Should you own a 70-200mm lens?

That’s the question asked by Stephen F. Dennstedt.

And the answer is, “no.” You should not own a lens like that, not if you’re an amateur photographer anyway. No great amateur photos have ever been taken with a telephoto zoom lens. (OK, I am sure that of the billions of photos posted on the web, you can find at least one great amateur photo taken with a telephoto zoom lens, but the point is that it’s a rarity.)

If you’re a wedding photographer and need a telephoto zoom to take pictures of the wedding ceremony, then sure, go for it. But if you’re a “professional” photographer, then you probably aren’t reading my website for equipment advice, and honestly I don’t have any good advice for you anyway. The only thing I know about wedding photography is that my sister overpaid for mediocre photos (but she doesn’t realize the photos are mediocre).

Somewhere out there, someone may ask, “but maybe I ‘need’ this lens to photograph my kid playing sports or something like that.” No, you’re kid doesn’t want the embarrassment of their parent carrying around a massively huge lens while every other parent is just snapping pictures with their iPhone.

Still don’t agree with me? That’s why at the top of the blog it says “For entertainment purposes only. Don’t take anything in here too seriously.”

2 thoughts on “Should you own a 70-200mm lens?

  1. As the photographer/writer who posed the question in the first place I took your advice and decided to appreciate the humour in your post rather than get offended. So, yes, I had a chuckle or two. Having written the original article obviously I disagree with your advice (but I am still laughing anyway). I’ve seen a lot of great photos taken by amateurs . . . in fact many serious amateurs shoot rings around some pros. Pro simply means you make money with your photography (and many serious amateurs choose not to). In the old days it also implied a certain level of competency but not so much anymore. I’m an old fart and have snapped shutters for over 63 years (started when I was 7) and have been shooting professionally since 2009. I take my craft seriously (though hopefully I still have my sense of humour) so I tend to write about it seriously. Doesn’t mean I can’t appreciate your satirical tongue-in-cheek approach however. And for recreational shooters (iPhones, point & shoot cameras, etc) I probably even agree with you. But for photographers (at all skill levels) who take their craft seriously and choose to express their creativity through photography I hope they will be more broadminded in their approach. Gear (cameras and lenses), even telephoto zoom lenses, have their uses but it’s still ultimately the photographer and not the gear that makes or breaks a photo. Anyway, I’m flattered you chose my blog post to illustrate your point. Warmest regards, Stephen F. Dennstedt at Indochine Photography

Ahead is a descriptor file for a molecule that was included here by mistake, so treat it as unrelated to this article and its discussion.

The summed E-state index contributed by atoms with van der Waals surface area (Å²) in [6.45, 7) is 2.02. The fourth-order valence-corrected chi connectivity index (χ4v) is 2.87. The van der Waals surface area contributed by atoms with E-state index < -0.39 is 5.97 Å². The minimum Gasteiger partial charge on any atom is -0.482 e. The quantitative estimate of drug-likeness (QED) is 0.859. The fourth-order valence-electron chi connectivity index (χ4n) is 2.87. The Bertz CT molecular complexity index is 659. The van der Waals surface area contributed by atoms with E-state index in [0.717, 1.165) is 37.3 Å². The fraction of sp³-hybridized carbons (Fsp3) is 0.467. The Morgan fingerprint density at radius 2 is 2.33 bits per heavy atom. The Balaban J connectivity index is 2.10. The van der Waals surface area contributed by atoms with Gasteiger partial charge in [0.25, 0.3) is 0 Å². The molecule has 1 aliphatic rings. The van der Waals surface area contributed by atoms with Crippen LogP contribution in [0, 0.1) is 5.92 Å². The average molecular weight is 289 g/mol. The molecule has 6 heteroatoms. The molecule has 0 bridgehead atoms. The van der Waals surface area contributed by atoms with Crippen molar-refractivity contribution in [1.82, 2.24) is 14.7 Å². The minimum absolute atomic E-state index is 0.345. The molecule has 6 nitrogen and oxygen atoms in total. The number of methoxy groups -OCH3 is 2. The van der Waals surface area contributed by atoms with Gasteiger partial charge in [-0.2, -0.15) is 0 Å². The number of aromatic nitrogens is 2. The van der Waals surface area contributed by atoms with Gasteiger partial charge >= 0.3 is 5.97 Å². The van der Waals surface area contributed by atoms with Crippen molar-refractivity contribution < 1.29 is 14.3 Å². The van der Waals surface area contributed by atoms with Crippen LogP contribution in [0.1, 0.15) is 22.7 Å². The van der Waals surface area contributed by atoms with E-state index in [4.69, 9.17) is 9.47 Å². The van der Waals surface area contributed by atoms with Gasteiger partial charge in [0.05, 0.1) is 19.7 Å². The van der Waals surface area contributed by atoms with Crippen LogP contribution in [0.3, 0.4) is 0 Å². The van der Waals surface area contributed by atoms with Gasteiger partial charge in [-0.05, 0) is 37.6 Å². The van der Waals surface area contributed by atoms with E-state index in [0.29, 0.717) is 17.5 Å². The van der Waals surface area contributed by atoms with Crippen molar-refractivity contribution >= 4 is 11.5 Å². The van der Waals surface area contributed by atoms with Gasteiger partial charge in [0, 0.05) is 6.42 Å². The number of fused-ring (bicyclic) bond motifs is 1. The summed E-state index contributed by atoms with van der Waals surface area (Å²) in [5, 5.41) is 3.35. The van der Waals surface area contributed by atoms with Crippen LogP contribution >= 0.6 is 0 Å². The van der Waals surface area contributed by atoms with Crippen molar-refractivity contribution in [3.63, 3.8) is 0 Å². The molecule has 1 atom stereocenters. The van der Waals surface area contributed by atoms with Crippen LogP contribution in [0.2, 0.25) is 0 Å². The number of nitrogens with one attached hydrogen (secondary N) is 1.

1. Hi, thanks for reading my blog post!

      I didn’t mean that there are no great amateur photos, but that there are no great amateur photos taken with a telephoto zoom lens (with of course some uncommon exceptions).

      And seriously, I do believe that the vast majority of amateur photos that I would label as great are taken within the typical focal lengths of standard zooms (say between 24mm and 100mm).

      Liked by 1 person

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